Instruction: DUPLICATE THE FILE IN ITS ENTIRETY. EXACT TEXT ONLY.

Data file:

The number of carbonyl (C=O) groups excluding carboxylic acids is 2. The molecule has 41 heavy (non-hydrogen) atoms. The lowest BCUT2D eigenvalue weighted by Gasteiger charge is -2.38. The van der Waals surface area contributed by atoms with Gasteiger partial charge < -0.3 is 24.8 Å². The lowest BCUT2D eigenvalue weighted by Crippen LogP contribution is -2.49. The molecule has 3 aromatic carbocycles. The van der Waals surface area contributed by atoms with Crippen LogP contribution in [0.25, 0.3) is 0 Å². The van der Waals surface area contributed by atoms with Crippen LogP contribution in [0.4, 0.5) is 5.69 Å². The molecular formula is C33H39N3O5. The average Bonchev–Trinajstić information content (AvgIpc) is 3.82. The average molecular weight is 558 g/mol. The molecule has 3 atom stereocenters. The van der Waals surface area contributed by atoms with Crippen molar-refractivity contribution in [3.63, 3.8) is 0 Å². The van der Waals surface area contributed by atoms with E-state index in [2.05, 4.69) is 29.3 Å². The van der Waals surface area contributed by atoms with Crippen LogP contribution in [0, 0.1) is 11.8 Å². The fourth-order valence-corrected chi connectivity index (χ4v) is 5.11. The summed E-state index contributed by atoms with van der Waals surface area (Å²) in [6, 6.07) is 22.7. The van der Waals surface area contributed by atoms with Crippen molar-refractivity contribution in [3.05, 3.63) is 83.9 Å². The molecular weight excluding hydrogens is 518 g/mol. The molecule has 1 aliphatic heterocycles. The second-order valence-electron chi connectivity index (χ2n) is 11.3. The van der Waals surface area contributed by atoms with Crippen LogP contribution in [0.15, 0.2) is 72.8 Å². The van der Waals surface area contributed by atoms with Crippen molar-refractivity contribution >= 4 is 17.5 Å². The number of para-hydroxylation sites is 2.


The number of carbonyl (C=O) groups excluding carboxylic acids is 2. The molecule has 41 heavy (non-hydrogen) atoms. The lowest BCUT2D eigenvalue weighted by Gasteiger charge is -2.38. The van der Waals surface area contributed by atoms with Gasteiger partial charge < -0.3 is 24.8 Å². The lowest BCUT2D eigenvalue weighted by Crippen LogP contribution is -2.49. The molecule has 3 aromatic carbocycles. The van der Waals surface area contributed by atoms with Crippen LogP contribution in [0.25, 0.3) is 0 Å². The van der Waals surface area contributed by atoms with Crippen LogP contribution in [0.4, 0.5) is 5.69 Å². The molecular formula is C33H39N3O5. The average Bonchev–Trinajstić information content (AvgIpc) is 3.82. The average molecular weight is 558 g/mol. The molecule has 3 atom stereocenters. The van der Waals surface area contributed by atoms with Crippen molar-refractivity contribution in [3.63, 3.8) is 0 Å². The van der Waals surface area contributed by atoms with E-state index in [2.05, 4.69) is 29.3 Å². The van der Waals surface area contributed by atoms with Crippen LogP contribution in [0, 0.1) is 11.8 Å². The fourth-order valence-corrected chi connectivity index (χ4v) is 5.11. The summed E-state index contributed by atoms with van der Waals surface area (Å²) in [6, 6.07) is 22.7. The van der Waals surface area contributed by atoms with Crippen molar-refractivity contribution in [3.05, 3.63) is 83.9 Å². The molecular weight excluding hydrogens is 518 g/mol. The molecule has 1 aliphatic heterocycles. The second-order valence-electron chi connectivity index (χ2n) is 11.3. The van der Waals surface area contributed by atoms with Crippen LogP contribution in [0.15, 0.2) is 72.8 Å². The van der Waals surface area contributed by atoms with Crippen molar-refractivity contribution >= 4 is 17.5 Å². The number of para-hydroxylation sites is 2.